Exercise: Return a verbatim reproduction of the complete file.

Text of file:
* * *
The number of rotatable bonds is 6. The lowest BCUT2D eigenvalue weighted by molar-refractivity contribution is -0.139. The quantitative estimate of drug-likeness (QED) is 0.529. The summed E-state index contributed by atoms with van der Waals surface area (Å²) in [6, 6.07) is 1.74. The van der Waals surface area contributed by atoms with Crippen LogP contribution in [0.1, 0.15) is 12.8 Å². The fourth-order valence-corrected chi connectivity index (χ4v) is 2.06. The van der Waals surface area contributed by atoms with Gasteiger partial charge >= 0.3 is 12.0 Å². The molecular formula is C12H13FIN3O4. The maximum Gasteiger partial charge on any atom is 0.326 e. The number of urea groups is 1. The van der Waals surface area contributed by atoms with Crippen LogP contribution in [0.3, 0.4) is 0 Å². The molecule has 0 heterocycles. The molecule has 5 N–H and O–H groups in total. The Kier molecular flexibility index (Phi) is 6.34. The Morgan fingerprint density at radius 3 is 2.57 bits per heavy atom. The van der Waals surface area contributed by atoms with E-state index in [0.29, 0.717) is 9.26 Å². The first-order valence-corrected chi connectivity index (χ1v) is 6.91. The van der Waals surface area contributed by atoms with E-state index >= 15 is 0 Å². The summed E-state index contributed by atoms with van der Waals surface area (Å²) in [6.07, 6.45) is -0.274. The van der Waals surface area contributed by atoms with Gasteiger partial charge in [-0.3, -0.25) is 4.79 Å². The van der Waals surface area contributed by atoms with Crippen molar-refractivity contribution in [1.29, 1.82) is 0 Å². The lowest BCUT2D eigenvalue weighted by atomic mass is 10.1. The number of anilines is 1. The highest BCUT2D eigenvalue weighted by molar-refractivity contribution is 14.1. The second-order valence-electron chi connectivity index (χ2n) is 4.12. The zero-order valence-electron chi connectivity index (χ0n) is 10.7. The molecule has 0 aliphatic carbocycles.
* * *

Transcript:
The number of rotatable bonds is 6. The lowest BCUT2D eigenvalue weighted by molar-refractivity contribution is -0.139. The quantitative estimate of drug-likeness (QED) is 0.529. The summed E-state index contributed by atoms with van der Waals surface area (Å²) in [6, 6.07) is 1.74. The van der Waals surface area contributed by atoms with Crippen LogP contribution in [0.1, 0.15) is 12.8 Å². The fourth-order valence-corrected chi connectivity index (χ4v) is 2.06. The van der Waals surface area contributed by atoms with Gasteiger partial charge >= 0.3 is 12.0 Å². The molecular formula is C12H13FIN3O4. The maximum Gasteiger partial charge on any atom is 0.326 e. The number of urea groups is 1. The van der Waals surface area contributed by atoms with Crippen LogP contribution in [0.3, 0.4) is 0 Å². The molecule has 0 heterocycles. The molecule has 5 N–H and O–H groups in total. The Kier molecular flexibility index (Phi) is 6.34. The Morgan fingerprint density at radius 3 is 2.57 bits per heavy atom. The van der Waals surface area contributed by atoms with E-state index in [0.29, 0.717) is 9.26 Å². The first-order valence-corrected chi connectivity index (χ1v) is 6.91. The van der Waals surface area contributed by atoms with E-state index >= 15 is 0 Å². The summed E-state index contributed by atoms with van der Waals surface area (Å²) in [6.07, 6.45) is -0.274. The van der Waals surface area contributed by atoms with Gasteiger partial charge in [-0.3, -0.25) is 4.79 Å². The van der Waals surface area contributed by atoms with Crippen molar-refractivity contribution in [1.29, 1.82) is 0 Å². The lowest BCUT2D eigenvalue weighted by atomic mass is 10.1. The number of anilines is 1. The highest BCUT2D eigenvalue weighted by molar-refractivity contribution is 14.1. The second-order valence-electron chi connectivity index (χ2n) is 4.12. The zero-order valence-electron chi connectivity index (χ0n) is 10.7. The molecule has 0 aliphatic carbocycles.